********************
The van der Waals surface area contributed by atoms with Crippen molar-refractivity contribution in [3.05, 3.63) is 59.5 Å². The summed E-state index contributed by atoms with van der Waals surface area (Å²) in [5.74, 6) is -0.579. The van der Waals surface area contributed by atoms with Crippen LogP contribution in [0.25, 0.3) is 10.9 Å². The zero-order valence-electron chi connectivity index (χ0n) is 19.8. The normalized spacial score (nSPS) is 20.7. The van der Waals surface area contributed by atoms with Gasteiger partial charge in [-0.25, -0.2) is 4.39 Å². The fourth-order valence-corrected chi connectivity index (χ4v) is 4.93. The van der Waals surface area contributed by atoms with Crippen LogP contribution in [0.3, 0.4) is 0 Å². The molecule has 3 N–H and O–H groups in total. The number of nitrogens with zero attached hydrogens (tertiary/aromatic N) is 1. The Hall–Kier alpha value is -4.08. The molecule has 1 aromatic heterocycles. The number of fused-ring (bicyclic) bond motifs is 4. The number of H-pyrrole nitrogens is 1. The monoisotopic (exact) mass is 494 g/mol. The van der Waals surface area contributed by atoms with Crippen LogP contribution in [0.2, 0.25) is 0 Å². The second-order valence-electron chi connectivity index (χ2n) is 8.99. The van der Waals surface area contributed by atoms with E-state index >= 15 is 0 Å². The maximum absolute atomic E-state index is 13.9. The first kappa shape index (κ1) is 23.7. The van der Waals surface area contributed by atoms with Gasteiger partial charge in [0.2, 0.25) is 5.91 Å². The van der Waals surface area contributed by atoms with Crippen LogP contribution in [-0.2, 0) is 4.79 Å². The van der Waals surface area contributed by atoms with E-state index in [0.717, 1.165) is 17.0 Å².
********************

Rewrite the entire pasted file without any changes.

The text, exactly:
The van der Waals surface area contributed by atoms with Crippen molar-refractivity contribution in [3.05, 3.63) is 59.5 Å². The summed E-state index contributed by atoms with van der Waals surface area (Å²) in [5.74, 6) is -0.579. The van der Waals surface area contributed by atoms with Crippen LogP contribution in [0.25, 0.3) is 10.9 Å². The zero-order valence-electron chi connectivity index (χ0n) is 19.8. The normalized spacial score (nSPS) is 20.7. The van der Waals surface area contributed by atoms with Gasteiger partial charge in [-0.25, -0.2) is 4.39 Å². The fourth-order valence-corrected chi connectivity index (χ4v) is 4.93. The van der Waals surface area contributed by atoms with Crippen LogP contribution in [0.3, 0.4) is 0 Å². The molecule has 3 N–H and O–H groups in total. The number of nitrogens with zero attached hydrogens (tertiary/aromatic N) is 1. The Hall–Kier alpha value is -4.08. The molecule has 1 aromatic heterocycles. The number of fused-ring (bicyclic) bond motifs is 4. The number of H-pyrrole nitrogens is 1. The monoisotopic (exact) mass is 494 g/mol. The van der Waals surface area contributed by atoms with Crippen LogP contribution in [0.2, 0.25) is 0 Å². The second-order valence-electron chi connectivity index (χ2n) is 8.99. The van der Waals surface area contributed by atoms with E-state index >= 15 is 0 Å². The maximum absolute atomic E-state index is 13.9. The first kappa shape index (κ1) is 23.7. The van der Waals surface area contributed by atoms with Gasteiger partial charge in [0.2, 0.25) is 5.91 Å². The van der Waals surface area contributed by atoms with Crippen LogP contribution in [-0.2, 0) is 4.79 Å². The van der Waals surface area contributed by atoms with E-state index in [0.717, 1.165) is 17.0 Å².